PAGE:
Forecasted Demand for Electricity in NYC Shows ‘Reliability Supply Deficit’ by 2025, NYISO Reports

By JOHN JORDAN – July 21, 2023

RENSSELAER, NY—As New York State continues its push for green and renewable energy sources, The New York Independent System Operator (NYISO) on July 14 released its quarterly assessment of reliability of the bulk electric system, which found a deficit in reliability margins for the New York City area beginning in summer 2025.

The deficit is as large as 446 MW (the equivalent of nearly half the power that the now-shuttered Indian Point Nuclear Power Plant Unit 3 produced [1,040MW] during peak demand periods). The power deficit is driven primarily by the combination of a forecasted increase in peak demand and the unavailability of certain generators, the ISO stated.

Before the closure of Indian Point Energy Center in Buchanan, NY, the two nuclear reactors supplied approximately 2,000 MWs of electric power, or almost 25% of New York City’s usage.

The NYISO’s Short-Term Assessment of Reliability (STAR) studied electric system reliability for the period April 15, 2023, through April 15, 2028. Factors driving New York City’s reliability need in 2025 include increased electrification of the transportation and building sectors, continued economic growth following the pandemic, and the unavailability or retirement of select “Peaker” generators under the New York State Department of Environmental Conservation’s emissions limits. That rule went into effect in May 2023. 

The ISO report noted that the agency may need to keep some fossil fuel “Peaker” energy facilities open to meet New York City’s power needs in 2025.

“This new STAR report reflects the extraordinary challenges of the grid in transition,” said Zach Smith, NYISO’s vice president of System and Resource Planning. “The reliability of the electric system is essential to the health and safety for all New Yorkers as well as the state’s economy. The NYISO will now work to identify solutions to the reliability need identified in New York City.”

The ISO assessment found a reliability need beginning in the summer of 2025 in New York City primarily driven by a combination of forecasted increases in peak demand and the assumed unavailability of certain generation in New York City affected by the “Peaker Rule.”

“Specifically, the New York City zone is deficient by as much as 446 MW for a duration of nine hours on the peak day during expected weather conditions (95 degrees Fahrenheit) when accounting for forecasted economic growth and policy driven increases in demand,” the report stated. “The deficiency would be significantly greater if New York City experiences a heat wave (98 degrees Fahrenheit) or an extreme heatwave (102 degrees Fahrenheit).”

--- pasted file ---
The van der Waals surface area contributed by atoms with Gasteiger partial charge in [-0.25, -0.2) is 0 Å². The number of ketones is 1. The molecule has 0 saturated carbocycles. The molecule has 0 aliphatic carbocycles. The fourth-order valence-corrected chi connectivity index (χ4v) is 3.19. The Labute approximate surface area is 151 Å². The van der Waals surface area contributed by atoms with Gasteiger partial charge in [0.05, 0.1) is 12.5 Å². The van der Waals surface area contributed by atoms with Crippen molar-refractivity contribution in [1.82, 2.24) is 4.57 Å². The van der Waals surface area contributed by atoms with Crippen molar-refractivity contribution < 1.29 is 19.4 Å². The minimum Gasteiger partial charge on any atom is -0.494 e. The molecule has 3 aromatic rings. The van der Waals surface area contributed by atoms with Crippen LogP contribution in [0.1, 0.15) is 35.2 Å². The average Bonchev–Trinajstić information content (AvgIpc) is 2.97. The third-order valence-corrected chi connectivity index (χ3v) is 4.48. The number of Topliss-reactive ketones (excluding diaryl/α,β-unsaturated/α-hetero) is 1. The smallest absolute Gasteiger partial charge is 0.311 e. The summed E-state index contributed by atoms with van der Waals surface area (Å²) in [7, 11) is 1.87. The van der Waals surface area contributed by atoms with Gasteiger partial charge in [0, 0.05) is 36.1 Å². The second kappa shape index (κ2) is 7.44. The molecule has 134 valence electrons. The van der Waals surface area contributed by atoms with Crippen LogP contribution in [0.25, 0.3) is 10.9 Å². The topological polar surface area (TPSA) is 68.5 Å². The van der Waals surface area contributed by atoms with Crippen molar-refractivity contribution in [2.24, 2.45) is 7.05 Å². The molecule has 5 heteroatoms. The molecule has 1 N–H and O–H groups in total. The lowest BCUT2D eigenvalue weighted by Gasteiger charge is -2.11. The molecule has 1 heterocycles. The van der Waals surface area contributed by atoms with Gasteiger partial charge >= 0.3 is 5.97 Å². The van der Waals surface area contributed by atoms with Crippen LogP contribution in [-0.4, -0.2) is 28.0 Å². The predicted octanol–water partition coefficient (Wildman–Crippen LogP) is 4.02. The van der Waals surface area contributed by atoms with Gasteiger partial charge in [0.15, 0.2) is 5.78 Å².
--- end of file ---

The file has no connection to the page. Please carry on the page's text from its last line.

Beyond 2025, the STAR report found that New York City’s reliability margin would improve when the Champlain Hudson Power Express (CHPE) transmission line from Quebec to New York City is completed. CHPE is expected to enter service in the spring of 2026. The STAR report found that delays in CHPE’s schedule could result in additional transmission security concerns. The NYISO will continue to monitor closely the development of CHPE.

The reliability need is based on a deficiency in transmission security. Transmission security analysis tests the ability of the power system to withstand disturbances, such as electric short circuits or unanticipated loss of a generator or a transmission line, while continuing to supply and deliver electricity. The NYISO first identified rapidly declining reliability margins in its 2021 Comprehensive Reliability Plan and restated those concerns in its 2022 Reliability Needs Assessment. 

Reliability rules that determine the acceptable levels of transmission security are determined by several entities that are responsible for overseeing the reliability of the bulk electric system, including the North American Electric Reliability Corporation, the Northeast Power Coordinating Council, the New York State Reliability Council and the New York State Public Service Commission. 

Three natural gas-fired power plants have been introduced over the past three years to help support the electric supply needed by New York City that Indian Point had been providing: Bayonne Energy Center II (120 MW), CPV Valley Energy Center (678 MW), and Cricket Valley Energy Center (1,020 MW).

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